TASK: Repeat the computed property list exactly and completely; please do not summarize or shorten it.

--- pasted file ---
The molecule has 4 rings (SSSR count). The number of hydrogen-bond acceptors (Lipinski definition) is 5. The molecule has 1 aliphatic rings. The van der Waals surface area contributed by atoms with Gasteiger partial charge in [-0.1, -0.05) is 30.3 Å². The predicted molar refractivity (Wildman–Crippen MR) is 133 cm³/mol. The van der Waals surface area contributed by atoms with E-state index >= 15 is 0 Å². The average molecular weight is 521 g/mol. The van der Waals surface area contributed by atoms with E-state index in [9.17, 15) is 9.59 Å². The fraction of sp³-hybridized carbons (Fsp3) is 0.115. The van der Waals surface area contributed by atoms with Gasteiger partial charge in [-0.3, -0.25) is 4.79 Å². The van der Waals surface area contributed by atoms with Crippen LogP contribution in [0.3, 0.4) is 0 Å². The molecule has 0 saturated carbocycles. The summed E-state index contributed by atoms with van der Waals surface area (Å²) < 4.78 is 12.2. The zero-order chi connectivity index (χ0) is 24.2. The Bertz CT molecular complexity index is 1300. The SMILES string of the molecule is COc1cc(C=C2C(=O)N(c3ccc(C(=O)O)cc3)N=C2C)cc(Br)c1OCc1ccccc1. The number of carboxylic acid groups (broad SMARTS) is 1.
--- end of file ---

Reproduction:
The molecule has 4 rings (SSSR count). The number of hydrogen-bond acceptors (Lipinski definition) is 5. The molecule has 1 aliphatic rings. The van der Waals surface area contributed by atoms with Gasteiger partial charge in [-0.1, -0.05) is 30.3 Å². The predicted molar refractivity (Wildman–Crippen MR) is 133 cm³/mol. The van der Waals surface area contributed by atoms with E-state index >= 15 is 0 Å². The average molecular weight is 521 g/mol. The van der Waals surface area contributed by atoms with E-state index in [9.17, 15) is 9.59 Å². The fraction of sp³-hybridized carbons (Fsp3) is 0.115. The van der Waals surface area contributed by atoms with Gasteiger partial charge in [-0.3, -0.25) is 4.79 Å². The van der Waals surface area contributed by atoms with Crippen LogP contribution in [0.3, 0.4) is 0 Å². The molecule has 0 saturated carbocycles. The summed E-state index contributed by atoms with van der Waals surface area (Å²) < 4.78 is 12.2. The zero-order chi connectivity index (χ0) is 24.2. The Bertz CT molecular complexity index is 1300. The SMILES string of the molecule is COc1cc(C=C2C(=O)N(c3ccc(C(=O)O)cc3)N=C2C)cc(Br)c1OCc1ccccc1. The number of carboxylic acid groups (broad SMARTS) is 1.